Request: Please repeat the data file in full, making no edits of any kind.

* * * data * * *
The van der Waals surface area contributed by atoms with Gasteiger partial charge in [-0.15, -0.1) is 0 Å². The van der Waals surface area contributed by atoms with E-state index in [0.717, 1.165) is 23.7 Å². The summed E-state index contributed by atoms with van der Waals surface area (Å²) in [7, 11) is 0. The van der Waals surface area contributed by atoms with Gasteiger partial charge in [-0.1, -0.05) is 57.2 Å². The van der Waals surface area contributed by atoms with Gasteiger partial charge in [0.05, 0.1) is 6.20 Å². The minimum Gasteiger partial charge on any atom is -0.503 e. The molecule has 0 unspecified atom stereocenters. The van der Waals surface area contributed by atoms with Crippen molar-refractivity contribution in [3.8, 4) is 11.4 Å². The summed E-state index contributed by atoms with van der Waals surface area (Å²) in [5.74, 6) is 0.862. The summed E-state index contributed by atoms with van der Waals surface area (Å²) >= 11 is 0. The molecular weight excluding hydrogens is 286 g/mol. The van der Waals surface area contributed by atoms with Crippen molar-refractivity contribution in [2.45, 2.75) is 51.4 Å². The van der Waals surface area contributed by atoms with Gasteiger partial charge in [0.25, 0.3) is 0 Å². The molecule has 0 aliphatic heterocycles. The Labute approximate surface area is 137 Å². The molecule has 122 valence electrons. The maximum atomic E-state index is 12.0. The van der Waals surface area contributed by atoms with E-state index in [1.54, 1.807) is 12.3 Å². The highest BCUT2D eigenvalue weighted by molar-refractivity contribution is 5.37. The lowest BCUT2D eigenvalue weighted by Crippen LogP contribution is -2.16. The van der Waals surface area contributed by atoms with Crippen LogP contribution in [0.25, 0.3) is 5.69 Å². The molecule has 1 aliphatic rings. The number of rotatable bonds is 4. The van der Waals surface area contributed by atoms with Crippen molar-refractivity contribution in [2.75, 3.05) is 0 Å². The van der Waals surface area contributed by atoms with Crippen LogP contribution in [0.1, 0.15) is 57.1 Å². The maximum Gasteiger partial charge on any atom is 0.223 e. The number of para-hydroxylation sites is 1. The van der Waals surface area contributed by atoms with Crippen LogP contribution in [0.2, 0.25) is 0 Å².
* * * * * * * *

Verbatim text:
The van der Waals surface area contributed by atoms with Gasteiger partial charge in [-0.15, -0.1) is 0 Å². The van der Waals surface area contributed by atoms with E-state index in [0.717, 1.165) is 23.7 Å². The summed E-state index contributed by atoms with van der Waals surface area (Å²) in [7, 11) is 0. The van der Waals surface area contributed by atoms with Gasteiger partial charge in [-0.1, -0.05) is 57.2 Å². The van der Waals surface area contributed by atoms with Gasteiger partial charge in [0.05, 0.1) is 6.20 Å². The minimum Gasteiger partial charge on any atom is -0.503 e. The molecule has 0 unspecified atom stereocenters. The van der Waals surface area contributed by atoms with Crippen molar-refractivity contribution in [3.8, 4) is 11.4 Å². The summed E-state index contributed by atoms with van der Waals surface area (Å²) in [5.74, 6) is 0.862. The summed E-state index contributed by atoms with van der Waals surface area (Å²) >= 11 is 0. The molecular weight excluding hydrogens is 286 g/mol. The van der Waals surface area contributed by atoms with Crippen molar-refractivity contribution in [2.45, 2.75) is 51.4 Å². The van der Waals surface area contributed by atoms with Gasteiger partial charge in [0.25, 0.3) is 0 Å². The molecule has 0 aliphatic heterocycles. The Labute approximate surface area is 137 Å². The molecule has 122 valence electrons. The maximum atomic E-state index is 12.0. The van der Waals surface area contributed by atoms with E-state index in [1.54, 1.807) is 12.3 Å². The highest BCUT2D eigenvalue weighted by molar-refractivity contribution is 5.37. The lowest BCUT2D eigenvalue weighted by Crippen LogP contribution is -2.16. The van der Waals surface area contributed by atoms with Crippen LogP contribution in [0.25, 0.3) is 5.69 Å². The molecule has 1 aliphatic rings. The number of rotatable bonds is 4. The van der Waals surface area contributed by atoms with Crippen molar-refractivity contribution in [2.75, 3.05) is 0 Å². The van der Waals surface area contributed by atoms with Crippen LogP contribution in [0.1, 0.15) is 57.1 Å². The maximum Gasteiger partial charge on any atom is 0.223 e. The number of para-hydroxylation sites is 1. The van der Waals surface area contributed by atoms with Crippen LogP contribution in [0.2, 0.25) is 0 Å².